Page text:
Growing palms

Cultivating palm trees
More than 800 uses have been recorded for the date palm, which is recognized as the foundation of several cultures. It is difficult to find a family of plants of more service to people than the palm family (Palmae, Arecaceae). Palms play a great role in the ecology of the tropical forest, varying in size from small understory plants to large and dominating beauties of the forest. They are shelter for numerous birds and small animals.

The three most common food uses of the palm are, the sap, the accumulated starch, or the growing tip. The tapping of the inflorescence (flower cluster) or the apex of the palm yields sap which can be made into a fresh drink, or fermented into toddy, or then distilled into a drink called arrack. The sap can also be boiled to yield palm sugar, or jaggery. The accumulated starch is harvested from the trunk of mature palms, and becomes not only a staple food but an industrial product as well. The third common use is of the growing tip hidden among the bases of the leaves. The tender tip, eaten raw or cooked, is frequently called millionaire's salad.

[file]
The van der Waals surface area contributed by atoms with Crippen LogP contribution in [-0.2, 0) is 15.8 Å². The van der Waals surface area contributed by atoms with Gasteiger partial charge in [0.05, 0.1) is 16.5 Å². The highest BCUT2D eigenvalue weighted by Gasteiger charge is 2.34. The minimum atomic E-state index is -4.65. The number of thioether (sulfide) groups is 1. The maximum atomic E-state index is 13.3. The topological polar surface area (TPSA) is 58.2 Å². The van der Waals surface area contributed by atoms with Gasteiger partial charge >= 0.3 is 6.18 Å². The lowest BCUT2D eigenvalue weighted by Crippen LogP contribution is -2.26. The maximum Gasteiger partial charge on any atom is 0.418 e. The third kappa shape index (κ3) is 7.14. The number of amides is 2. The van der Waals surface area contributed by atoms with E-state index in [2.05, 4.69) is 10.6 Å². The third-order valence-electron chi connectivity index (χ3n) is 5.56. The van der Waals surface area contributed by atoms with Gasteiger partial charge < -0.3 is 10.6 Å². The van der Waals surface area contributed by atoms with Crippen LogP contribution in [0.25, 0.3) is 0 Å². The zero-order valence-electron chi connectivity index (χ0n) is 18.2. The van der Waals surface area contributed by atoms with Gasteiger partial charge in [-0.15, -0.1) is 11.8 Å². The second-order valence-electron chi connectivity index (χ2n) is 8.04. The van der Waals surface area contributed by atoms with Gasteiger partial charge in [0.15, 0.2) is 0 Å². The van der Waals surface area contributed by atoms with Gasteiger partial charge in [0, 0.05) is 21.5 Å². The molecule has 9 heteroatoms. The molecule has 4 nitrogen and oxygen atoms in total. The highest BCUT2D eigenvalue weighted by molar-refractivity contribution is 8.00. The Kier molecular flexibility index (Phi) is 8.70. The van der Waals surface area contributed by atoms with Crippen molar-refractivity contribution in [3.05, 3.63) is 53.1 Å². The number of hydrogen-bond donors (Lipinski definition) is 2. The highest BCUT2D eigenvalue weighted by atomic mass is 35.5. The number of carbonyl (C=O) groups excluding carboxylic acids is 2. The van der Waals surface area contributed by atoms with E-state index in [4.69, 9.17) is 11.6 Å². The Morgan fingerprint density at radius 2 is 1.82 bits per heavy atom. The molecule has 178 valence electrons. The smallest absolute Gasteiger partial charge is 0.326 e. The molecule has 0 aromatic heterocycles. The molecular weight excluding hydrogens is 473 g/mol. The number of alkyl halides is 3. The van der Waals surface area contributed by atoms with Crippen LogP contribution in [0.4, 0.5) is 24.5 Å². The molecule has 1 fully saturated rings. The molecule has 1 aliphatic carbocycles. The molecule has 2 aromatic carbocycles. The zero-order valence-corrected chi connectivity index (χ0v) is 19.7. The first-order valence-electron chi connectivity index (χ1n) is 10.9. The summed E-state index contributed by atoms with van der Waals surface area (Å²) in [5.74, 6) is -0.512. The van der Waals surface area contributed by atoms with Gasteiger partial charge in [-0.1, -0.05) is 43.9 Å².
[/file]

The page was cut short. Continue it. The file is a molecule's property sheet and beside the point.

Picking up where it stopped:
Because the trunks and leaves are long they often contain tough fibers that are useful. The trunks, entire or cut into planks and the petioles as well as the rib of the leaf are often used to support buildings or as a framework or for flooring. The leaves are woven in many ways to make useful mats and are used in the thatching of walls and roofs. Very thin trunks of vine-like palms are the rattan used in furniture.

Conserving palms
Type Classification:
G: Very Specific strategies
Related UN Sustainable Development Goals:
GOAL 2: Zero HungerGOAL 15: Life on Land